Suffolk Mind are offering a FREE ZOOM course with advice and tips on how to sleep well
• Good sleep vs. bad sleep habits
• The role of dream sleep
• Reduce worrying
• Wake up refreshed and ready to go
• Practical tools and techniques
There are 10 spaces for every date available below so sign up as soon as you can!
Tick your preferred course dates by Friday 21st August.
26th August – 1.30pm-3pm
2nd September – 5pm-6.30pm
9th September – 5pm-6.30pm
16th September – 1.30pm-3pm
You will be sent details about how to Zoom onto the course. If you have any questions about the course then contact: email@example.com
Click on One You for more help you get healthier and feel better with free tips, tools and support. Whether it’s moving more, eating more healthily, checking yourself and Every Mind Matters – One You can help you make small, practical changes that fit in with your life.
Most of us feel better after a good night’s sleep, but with the pressures of modern living and balancing raising families with
Many people suffer
What can you do to get better sleep?
So what can we do to get better sleep? Here are some pointers which experts recommend:
- Learn and practice relaxation exercises to help you to go off to sleep more easily
- Work on addressing unmet emotional needs – so that there is less to worry about!
- Have regular going to bed and getting times – and stick to them
- Cut down on
caffeinein the second half of the day
- Avoid watching TV or internet surfing in the two hours before we go to bed
- Avoid using smartphones in bed
Written by Ezra Hewing, Head of Mental Health Education, Suffolk Mind READ IN FULL HERE.
Sign up for a FREE place on Suffolk Minds Sleep Well Be Well Course (limited places available). Places will be allocated on a first-place basis with a waiting list.
DUE TO CORONAVIRUS (COVID-19) NOTE SLEEP COURSES ARE POSTPONED UNTIL FURTHER NOTICE.
You are welcome to sign up and indicate the area of your choice and we will contact you when we have re set the dates for the course.
- Make your bedroom a calm space
- Check for a physical cause
- Turn off electrical screens
- Talk to your partner
- Try a breathing technique
- Plan your day
- Notice what you eat and drink
- Keep a sleep diary
- Try to do some exercise
- Change your medication
Make sure the light, temperature and the sound level in your room is suitable
Pain or illness or other physical issues can disrupt your sleep. Visit your GP to investigate potential problems.
TVs, computers and phones all stimulate your brain, making it hard for you to relax.
Snoring, preferred side of the bed and other common issues can often be easily resolved.
In a comfortable position, breath in deeply – then breath out slowly. try to make your our breath longer than your in breath. repeat untill relaxed.
Try to do more worrying tasks at the start of the day so you can relax the rest of the day.
Caffeine, alcohol and sugary foods can disrupt your sleep.
This may help you spot a patterns in everyday sleeping habits and give you insights into what might be causing you the problems.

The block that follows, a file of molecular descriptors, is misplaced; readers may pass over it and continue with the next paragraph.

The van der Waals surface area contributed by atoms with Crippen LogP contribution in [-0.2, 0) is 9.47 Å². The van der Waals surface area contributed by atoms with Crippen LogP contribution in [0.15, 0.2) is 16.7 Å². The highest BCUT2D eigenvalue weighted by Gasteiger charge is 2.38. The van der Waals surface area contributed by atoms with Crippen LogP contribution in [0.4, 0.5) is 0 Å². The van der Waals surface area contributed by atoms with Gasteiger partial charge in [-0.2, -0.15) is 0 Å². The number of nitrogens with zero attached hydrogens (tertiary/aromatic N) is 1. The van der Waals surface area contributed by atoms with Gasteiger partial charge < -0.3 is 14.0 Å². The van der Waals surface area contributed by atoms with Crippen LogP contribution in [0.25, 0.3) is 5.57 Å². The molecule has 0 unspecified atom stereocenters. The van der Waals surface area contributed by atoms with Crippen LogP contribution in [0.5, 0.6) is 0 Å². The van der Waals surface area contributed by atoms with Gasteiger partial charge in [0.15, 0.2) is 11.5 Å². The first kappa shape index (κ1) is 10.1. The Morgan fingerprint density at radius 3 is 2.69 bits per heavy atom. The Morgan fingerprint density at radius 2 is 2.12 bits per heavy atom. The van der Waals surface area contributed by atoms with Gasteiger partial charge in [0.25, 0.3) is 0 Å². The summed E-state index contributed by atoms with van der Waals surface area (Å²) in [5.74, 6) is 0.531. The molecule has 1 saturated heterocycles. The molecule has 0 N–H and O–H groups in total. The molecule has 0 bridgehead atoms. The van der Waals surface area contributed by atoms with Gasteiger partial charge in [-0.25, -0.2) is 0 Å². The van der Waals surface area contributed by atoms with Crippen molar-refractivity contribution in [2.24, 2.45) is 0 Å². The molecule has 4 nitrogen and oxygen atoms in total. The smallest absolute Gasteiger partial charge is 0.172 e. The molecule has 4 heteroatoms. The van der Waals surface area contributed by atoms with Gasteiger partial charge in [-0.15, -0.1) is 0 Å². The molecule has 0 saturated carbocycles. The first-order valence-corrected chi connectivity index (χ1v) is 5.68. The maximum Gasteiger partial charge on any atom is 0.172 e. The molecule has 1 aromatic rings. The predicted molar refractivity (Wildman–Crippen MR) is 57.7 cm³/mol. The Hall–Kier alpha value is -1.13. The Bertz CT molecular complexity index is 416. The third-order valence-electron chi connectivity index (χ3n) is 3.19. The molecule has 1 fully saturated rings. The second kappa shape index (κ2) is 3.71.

This will improve your sleep as long as it is not too late in the evening.
Some of the drugs particularly common for mental health problems can effect your health can effect your sleep. Talk to your GP to discuss alternatives
More advice can be found on
You could also try the Sleep Council’s 30 Day Better Sleep Plan
And The Sleep Council Nodcasts Includes the sounds of birdsong, rain, thunder and lightning, waves and wind to listen to whenever you need a soothing sound to help you off to sleep.
Eating well to sleep well
Healthy food swaps for Sleeping Well (download on its way! Look again in October)
- If you’re stocking up on caffeine to stay awake during the day and having a glass or two of alcohol at night to help you relax, it’s going to be playing havoc with your sleep patterns. Try and avoid caffeine 4-5 hours before bedtime; have a hot milky drink or a herbal tea instead. And cut out the alcohol until you’ve got your sleep patterns under control and then keep within recommended limits.
- Certain foods are known to calm the brain and help promote sleep. Avoid eating a big meal and spicy food just before bedtime as it can lead to discomfort and indigestion, but a small snack may be helpful for some. The best bedtime snack is one that contains complex carbohydrates and protein and perhaps some calcium – which is why dairy products (yoghurt, milk) are top sleep-inducing foods.
Eat Well Sleep Well
PzizzThe Pzizz app helps you quickly calm your mind, fall asleep fast, stay asleep, and wake up refreshed.
- It uses “dreamscapes” – a mix of music, voiceovers and sound effects designed using the latest clinical research – to help you sleep better at night or take power naps during the day.
SleepioSleepio is an online sleep improvement programme, clinically proven to help you fall asleep faster, stay asleep through the night, and give you more energy during the day.
- The programme is based on Cognitive Behavioural Therapy (CBT). You will learn cognitive techniques to help tackle the racing mind and behavioural strategies to help reset sleeping patterns naturally, without relying on sleeping pills.
SleepstationSleepstation is a 6-week online course for people who struggle to fall asleep or stay asleep through the night
- The course is tailored to your needs, using the information you
provide,and gives you access to a team of sleep experts who will offer helpful advice and support throughout.
Acknowledgement to Suffolk Mind for assisting with the content of this page